Clifton Park, NY, United States
Clifton Park, NY, United States
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Grant
Agency: Department of Energy | Branch: | Program: STTR | Phase: Phase I | Award Amount: 149.39K | Year: 2014

Additive Manufacturing (AM), where three-dimensional (3D) objects are created from a digital model by depositing and fusing successive layers of material, provides the ability to produce low-volume, customized products with complex geometries relatively quickly at a moderate cost. However, AM processes sometimes fail to produce acceptable parts, due to either geometric in- accuracy (e.g., shrinkage or warping) or unacceptable material properties, and it is not currently possible to determine a priori whether a process will fail or not. This significantly increases the costs associated with using AM. The overall objective is to develop automated simulation tools for modeling AM processes that accurately predict part geometry and state, such as residual stresses, porosity, and microstructural features related to part quality, for given AM processing conditions, with a focus on Selective Laser Melting (SLM). Such a simulation capability would allow AM system developers and users to try proposed process plans in simulation first. We also plan to develop inverse methods and control strategies using the simulation tools for process design and control. While the pro- posed project will develop tools for SLM, the basic architecture can be extended to a larger family of AM processes. Commercial Applications and Other Benefits: This project will produce an advanced simulation system for modeling AM processes that will allow AM equipment manufacturers to produce better systems, increasing the efficiency and reducing the cost of AM. The core technologies developed in this project will be general and will be applicable for use with a wide variety of applications, thus providing benefits past AM applications. Simulation is widely used in the design processes of a large number of industries, including aerospace, electronics, energy, biomedical, and consumer goods; the core tools that Simmetrix provides are already advancing industrys ability to perform predictive analysis and design for complex engineering systems in a time- and cost-effective manner.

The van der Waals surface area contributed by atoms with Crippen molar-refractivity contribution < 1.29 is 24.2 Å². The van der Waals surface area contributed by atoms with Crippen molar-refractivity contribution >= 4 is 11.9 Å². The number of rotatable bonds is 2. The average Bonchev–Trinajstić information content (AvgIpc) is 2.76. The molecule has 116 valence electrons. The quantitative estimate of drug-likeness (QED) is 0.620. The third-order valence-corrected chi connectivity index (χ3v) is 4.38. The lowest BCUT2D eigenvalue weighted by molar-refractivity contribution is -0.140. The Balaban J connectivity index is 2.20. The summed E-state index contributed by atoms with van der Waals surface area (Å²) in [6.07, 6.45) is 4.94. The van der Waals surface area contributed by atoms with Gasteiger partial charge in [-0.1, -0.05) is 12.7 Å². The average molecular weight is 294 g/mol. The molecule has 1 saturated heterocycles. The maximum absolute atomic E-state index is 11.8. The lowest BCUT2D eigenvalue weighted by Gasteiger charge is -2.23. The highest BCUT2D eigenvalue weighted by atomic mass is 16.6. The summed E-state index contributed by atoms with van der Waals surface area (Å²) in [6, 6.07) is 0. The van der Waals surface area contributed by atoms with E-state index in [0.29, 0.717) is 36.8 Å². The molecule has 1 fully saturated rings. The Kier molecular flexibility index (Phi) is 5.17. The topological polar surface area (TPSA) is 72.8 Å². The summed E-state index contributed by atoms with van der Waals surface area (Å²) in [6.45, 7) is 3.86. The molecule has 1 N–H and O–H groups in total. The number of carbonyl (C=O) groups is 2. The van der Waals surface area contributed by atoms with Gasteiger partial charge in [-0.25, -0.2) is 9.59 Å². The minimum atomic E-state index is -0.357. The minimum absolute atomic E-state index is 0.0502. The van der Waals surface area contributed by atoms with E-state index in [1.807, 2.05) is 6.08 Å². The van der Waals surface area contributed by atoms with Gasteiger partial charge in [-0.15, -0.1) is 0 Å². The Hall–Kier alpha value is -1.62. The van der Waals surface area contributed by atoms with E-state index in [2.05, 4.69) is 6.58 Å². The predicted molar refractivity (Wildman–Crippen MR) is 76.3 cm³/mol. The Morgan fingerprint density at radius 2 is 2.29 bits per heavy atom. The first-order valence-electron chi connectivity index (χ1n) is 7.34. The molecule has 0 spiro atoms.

Grant
Agency: Department of Defense | Branch: Navy | Program: STTR | Phase: Phase I | Award Amount: 79.72K | Year: 2013

Integrally bladed rotors (IBR), also called blisks, are becoming increasingly common in the compressor and fan sections of modern turbine engines. The integration of the blades and disks into a single part has the advantages of reduced part count, reduced weight, increased reliability, and increased performance. However, a drawback of this technology is that individual blades cannot be easily replaced and thus blending is typically used to resolve minor damage to blades. Blending involves removing material around the damaged area to reduce the stress concentrations that could lead to cracking and subsequent failure. But this process also changes the mechanical, dynamic, and aerodynamic properties of the blisk. This project will combine the expertise of Simmetrix, Duke University and GE to create a system to model the effects of introducing blends into a blisk, giving the ability to accurately predict the structural and aerodynamic effects of such a repair. By being able to model these effects, the blend shape and size can be optimized minimizing the impacts on the performance and reliability of the engine.


Grant
Agency: Department of Energy | Branch: | Program: STTR | Phase: Phase II | Award Amount: 991.33K | Year: 2015